Isaac Briggs was Brookeville's most devoted Republican. He formed close personal and professional relationships with Republican leaders including Jefferson and Madison. Jefferson once described Briggs "a sound republican."[7] Briggs ran for office several times, including an unsuccessful bid for one of Montgomery County's seats in Maryland's House of Delegates as a Republican in 1823.[8] Another Quaker from the area, Joseph Elgar, was so supportive of the Republican Party that he was elected secretary of a meeting of Montgomery County's Republicans in 1808.[9]

Most of Brookeville's citizens, including those who had Republican sympathies, were not as forward with their political opinions as were men like Briggs and Elgar, perhaps out of religious concern. Indeed, Brookeville's association with the Democratic-Republican party is somewhat odd. Not only were Quakers warned to refrain from partisan politics, but parts of the Republican agenda- namely the War of 1812- conflicted with Quakers' devotion to pacifism. Brookeville was also located in Montgomery County, one of the last bastions of Federalist strength in  Maryland.[10] Unlike the Republicans, the Federalists sought to create a powerful centralized federal government, supported industrialization, and sought to strengthen socioeconomic ties with Great Britain. 

    Civil and Political Positions of Power

Regardless of their ideologies, however, Brookeville's Republicans benefited greatly from their association with the powerful political party. Isaac Briggs, more than most men in the town, took advantage of the Brookeville's proximity to Washington and his close Republican connections. He and other Republicans from Brookeville were rewarded for their loyalty with federal positions, which the Quaker Meeting expressly condemned. President Jefferson himself appointed Briggs to be the Surveyor of the Mississippi Territory, a high-profile job which demonstrated the closeness of the two men's relationship.[11] Jefferson even personally paid Briggs for his surveying work when Congress refused to do so. Job-seeker John Thomas III, described by Briggs as "a decided Republican," asked Briggs to recommend him to President Madison for a federal clerkship.[12] President Jefferson also appointed Briggs' brother-in-law, Thomas Moore, to be one of the commissioners to lay a national road, despite Moore's obvious lack of professional experience.[13]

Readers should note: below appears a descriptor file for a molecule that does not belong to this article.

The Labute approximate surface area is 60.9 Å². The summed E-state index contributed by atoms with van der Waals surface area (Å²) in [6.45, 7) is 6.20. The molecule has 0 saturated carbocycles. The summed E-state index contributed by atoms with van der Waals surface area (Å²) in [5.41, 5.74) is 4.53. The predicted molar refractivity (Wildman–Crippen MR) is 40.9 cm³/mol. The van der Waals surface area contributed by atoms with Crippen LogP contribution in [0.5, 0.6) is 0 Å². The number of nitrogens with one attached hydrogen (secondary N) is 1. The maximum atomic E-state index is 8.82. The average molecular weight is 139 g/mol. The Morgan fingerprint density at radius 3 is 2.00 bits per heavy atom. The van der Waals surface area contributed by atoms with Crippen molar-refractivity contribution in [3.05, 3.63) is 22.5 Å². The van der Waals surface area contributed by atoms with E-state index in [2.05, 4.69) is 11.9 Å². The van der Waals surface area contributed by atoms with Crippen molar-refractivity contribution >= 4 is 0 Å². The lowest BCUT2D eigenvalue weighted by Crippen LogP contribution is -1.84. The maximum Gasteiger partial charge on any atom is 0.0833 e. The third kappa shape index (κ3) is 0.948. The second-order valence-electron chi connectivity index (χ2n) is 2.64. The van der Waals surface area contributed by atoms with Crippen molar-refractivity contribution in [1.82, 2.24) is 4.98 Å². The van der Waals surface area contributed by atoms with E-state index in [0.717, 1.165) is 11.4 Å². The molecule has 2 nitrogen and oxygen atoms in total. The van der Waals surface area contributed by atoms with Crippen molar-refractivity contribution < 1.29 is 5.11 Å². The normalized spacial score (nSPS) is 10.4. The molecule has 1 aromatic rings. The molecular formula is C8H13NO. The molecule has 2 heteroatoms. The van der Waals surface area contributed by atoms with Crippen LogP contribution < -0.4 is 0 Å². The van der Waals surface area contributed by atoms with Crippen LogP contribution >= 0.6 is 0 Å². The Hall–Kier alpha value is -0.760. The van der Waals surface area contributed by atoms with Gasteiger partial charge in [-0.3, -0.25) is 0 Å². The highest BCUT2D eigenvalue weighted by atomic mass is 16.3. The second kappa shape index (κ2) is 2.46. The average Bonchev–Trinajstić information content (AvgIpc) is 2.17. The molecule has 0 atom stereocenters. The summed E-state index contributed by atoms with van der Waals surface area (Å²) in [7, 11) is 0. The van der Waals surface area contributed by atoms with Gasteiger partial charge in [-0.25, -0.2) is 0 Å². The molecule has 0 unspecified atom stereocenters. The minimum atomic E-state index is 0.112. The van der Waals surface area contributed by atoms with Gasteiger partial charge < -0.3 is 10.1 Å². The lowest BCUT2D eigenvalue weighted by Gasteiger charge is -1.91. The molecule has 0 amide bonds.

More commonly, however, Brookeville's residents held civil positions of local, not national, significance. Richard Thomas Jr. served as one of Montgomery County's Commissioners of the Tax repeatedly between 1804 and 1821, a position which made him responsible for ensuring that the county's property tax could be collected.[14] Though not inherently partisan, Thomas' position demonstrates his standing in his community. Caleb Bentley served as the town's first post master, a politically-appointed job which was often rewarded to local men who supported the President's party. Samuel Elgar, another local Quaker, was appointed to be one of Montgomery County's Justices of the Peace by the Governor and Council of Maryland.[15] 

Roger Brooke, Richard Thomas Jr.'s brother-in-law, served as a member of Montgomery County Levy Court, which was responsible for managing the county's funds and other resources. Like many of Brookeville's civil office holders, Brooke never engaged in politics in a partisan way. One commentator noted that Brooke's "connection with politics was extended thus far, but not further."[16] Though most of these positions were not of national or even partisan importance, they nevertheless indicate the high level of status and influence that pulled Brookeville's residents into civil service despite the Meeting's warnings.

    Community Influence

Brookeville's residents sometimes became involved politically by applying their community influence to benefit political or social causes. In 1816, Isaac Briggs testified before Congress and wrote to newspapers expressing his support of domestic industry and the Republican-backed Tariff of 1816, a measure which would tax imported foreign manufactured items including cotton, woolen, and iron products in an effort to protect fledgling American industry.[17]